However, the point is that the surgeon isn't particularly concerned about my prognosis as long as I don't do anything mind-bogglingly stupid. No guarantees that will happen, of course, but I'm doing my best to be careful. In fact, I'm actually getting quite good at manoeuvering on crutches - even up and down stairs! - although I'm constantly trying to find somplace to put my "sticks" so they'll be handy but won't actually kill someone (me included).

I am also continuing to work - partly from home and partly from the office - on a special project that needs to be completed (surprise, surprise) by the end of the month. I suppose I could have just bowed out under the circumstances, but it's a proper writing gig (which comes around all too rarely) and they really don't have anyone else who could do the work on such short notice. It's interesting work at least, but, as ever, I wish I had more time to do things properly.

Oh yeah, I've also just been sent notification that I've made it off the waiting list for a week-long Project Management course that takes place ... wait for it ... the last week of March.

Under the circumstances, I'm honestly not sure how much time I'll have to blog for the next couple of weeks. I'll be doing my level best to keep up with your posts at least ... just so you don't forget about me entirely! :)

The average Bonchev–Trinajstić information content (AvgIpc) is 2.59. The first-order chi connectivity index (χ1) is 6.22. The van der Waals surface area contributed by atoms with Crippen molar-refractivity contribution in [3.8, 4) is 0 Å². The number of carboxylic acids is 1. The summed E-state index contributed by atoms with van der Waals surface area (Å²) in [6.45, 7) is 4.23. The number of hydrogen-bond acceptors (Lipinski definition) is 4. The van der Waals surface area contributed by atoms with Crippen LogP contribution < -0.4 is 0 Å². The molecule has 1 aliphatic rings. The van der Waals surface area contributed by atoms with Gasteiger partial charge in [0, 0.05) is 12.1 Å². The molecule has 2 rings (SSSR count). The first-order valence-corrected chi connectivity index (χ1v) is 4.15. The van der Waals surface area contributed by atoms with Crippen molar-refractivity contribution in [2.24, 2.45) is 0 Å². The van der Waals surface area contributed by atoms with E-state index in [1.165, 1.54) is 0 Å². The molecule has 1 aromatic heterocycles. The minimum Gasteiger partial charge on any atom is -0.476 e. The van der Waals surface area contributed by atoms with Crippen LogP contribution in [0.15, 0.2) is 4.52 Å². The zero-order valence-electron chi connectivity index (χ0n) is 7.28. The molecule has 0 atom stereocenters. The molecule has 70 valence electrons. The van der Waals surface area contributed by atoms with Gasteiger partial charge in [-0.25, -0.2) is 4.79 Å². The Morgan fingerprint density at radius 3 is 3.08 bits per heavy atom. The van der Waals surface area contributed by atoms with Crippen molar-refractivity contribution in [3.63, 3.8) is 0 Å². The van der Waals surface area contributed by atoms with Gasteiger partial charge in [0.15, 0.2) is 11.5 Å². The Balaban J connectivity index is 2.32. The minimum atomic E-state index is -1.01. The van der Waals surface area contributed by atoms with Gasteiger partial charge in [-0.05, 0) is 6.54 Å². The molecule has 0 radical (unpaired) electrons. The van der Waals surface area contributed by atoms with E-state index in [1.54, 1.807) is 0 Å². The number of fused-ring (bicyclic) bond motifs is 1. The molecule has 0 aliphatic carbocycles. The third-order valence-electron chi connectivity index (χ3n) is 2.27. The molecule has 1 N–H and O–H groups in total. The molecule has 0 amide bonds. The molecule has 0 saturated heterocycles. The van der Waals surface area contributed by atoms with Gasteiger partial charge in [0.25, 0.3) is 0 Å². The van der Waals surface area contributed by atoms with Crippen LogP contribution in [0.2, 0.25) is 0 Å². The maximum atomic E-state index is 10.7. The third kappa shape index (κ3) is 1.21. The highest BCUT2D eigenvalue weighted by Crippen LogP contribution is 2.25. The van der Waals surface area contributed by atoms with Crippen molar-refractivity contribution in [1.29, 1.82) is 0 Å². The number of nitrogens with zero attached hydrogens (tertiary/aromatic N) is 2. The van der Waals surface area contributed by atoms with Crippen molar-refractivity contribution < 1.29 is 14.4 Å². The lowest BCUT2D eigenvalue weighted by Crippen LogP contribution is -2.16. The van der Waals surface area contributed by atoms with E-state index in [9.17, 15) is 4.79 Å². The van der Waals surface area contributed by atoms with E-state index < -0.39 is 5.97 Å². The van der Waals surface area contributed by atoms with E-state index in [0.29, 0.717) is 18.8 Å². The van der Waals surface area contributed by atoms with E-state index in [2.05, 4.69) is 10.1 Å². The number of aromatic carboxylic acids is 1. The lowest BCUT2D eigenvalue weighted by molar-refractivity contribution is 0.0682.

Monday, March 13, 2006

Just call me "Gimpy"

Hello to all you able-bodied folks out there. How's the weather? (I ask since I haven't been outside for more than 2 minutes in the last five days).

This will be, unusually for me, a post that is short and sweet ... well, short at least ... since I'm finding it pretty uncomfortable to sit at the computer for long stretches of time.

I made another trip to Emergency last night after becoming concerned about the fact the pain in my leg was noticably increasing , and that everything from the ankle to my toes felt hot. I'm normally pretty cold-blooded at the extermities as a result of Raynaud's Disease (a fairly common circulatory disorder) so having one hot foot all the time was a bit disconcerting to say the least. I did at least call first to find out whether I was being a hypchondriac, and was mildly grateful that I wasn't just being a wuss.

The emergency doctor decided my Raynaud's was making my leg a bit sensitive to the regular fibreglass cast, and recommended I be switched to a walking cast (think oversized ski boot) instead. Unfortunately, the X-rays showed that the fracture had worsened a bit over the past few days, so I'm not actually allowed to walk on my walking cast. Instead I'm learning the fine art of getting around on crutches -- a DECIDED challenge -- at minimum until I see the orthopedic surgeon next week for a check up.